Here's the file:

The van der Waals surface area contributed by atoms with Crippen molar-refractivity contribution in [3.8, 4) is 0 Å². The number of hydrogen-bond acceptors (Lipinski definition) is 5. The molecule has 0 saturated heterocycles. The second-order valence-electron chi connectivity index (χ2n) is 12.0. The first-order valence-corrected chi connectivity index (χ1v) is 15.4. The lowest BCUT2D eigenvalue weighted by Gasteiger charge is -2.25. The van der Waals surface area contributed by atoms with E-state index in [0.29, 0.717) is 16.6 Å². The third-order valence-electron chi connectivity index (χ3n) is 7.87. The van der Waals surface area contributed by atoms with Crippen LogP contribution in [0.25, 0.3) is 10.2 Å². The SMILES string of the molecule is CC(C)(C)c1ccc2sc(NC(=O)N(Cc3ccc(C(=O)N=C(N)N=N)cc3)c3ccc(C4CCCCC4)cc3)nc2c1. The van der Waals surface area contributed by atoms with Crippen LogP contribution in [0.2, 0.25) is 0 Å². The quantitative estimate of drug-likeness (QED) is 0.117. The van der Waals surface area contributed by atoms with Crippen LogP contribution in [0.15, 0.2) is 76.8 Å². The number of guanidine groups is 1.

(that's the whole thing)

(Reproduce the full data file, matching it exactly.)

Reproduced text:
The van der Waals surface area contributed by atoms with Crippen molar-refractivity contribution in [3.8, 4) is 0 Å². The number of hydrogen-bond acceptors (Lipinski definition) is 5. The molecule has 0 saturated heterocycles. The second-order valence-electron chi connectivity index (χ2n) is 12.0. The first-order valence-corrected chi connectivity index (χ1v) is 15.4. The lowest BCUT2D eigenvalue weighted by Gasteiger charge is -2.25. The van der Waals surface area contributed by atoms with E-state index in [0.29, 0.717) is 16.6 Å². The third-order valence-electron chi connectivity index (χ3n) is 7.87. The van der Waals surface area contributed by atoms with Crippen LogP contribution in [0.25, 0.3) is 10.2 Å². The SMILES string of the molecule is CC(C)(C)c1ccc2sc(NC(=O)N(Cc3ccc(C(=O)N=C(N)N=N)cc3)c3ccc(C4CCCCC4)cc3)nc2c1. The van der Waals surface area contributed by atoms with Crippen LogP contribution in [0.2, 0.25) is 0 Å². The quantitative estimate of drug-likeness (QED) is 0.117. The van der Waals surface area contributed by atoms with Crippen LogP contribution in [0.15, 0.2) is 76.8 Å². The number of guanidine groups is 1.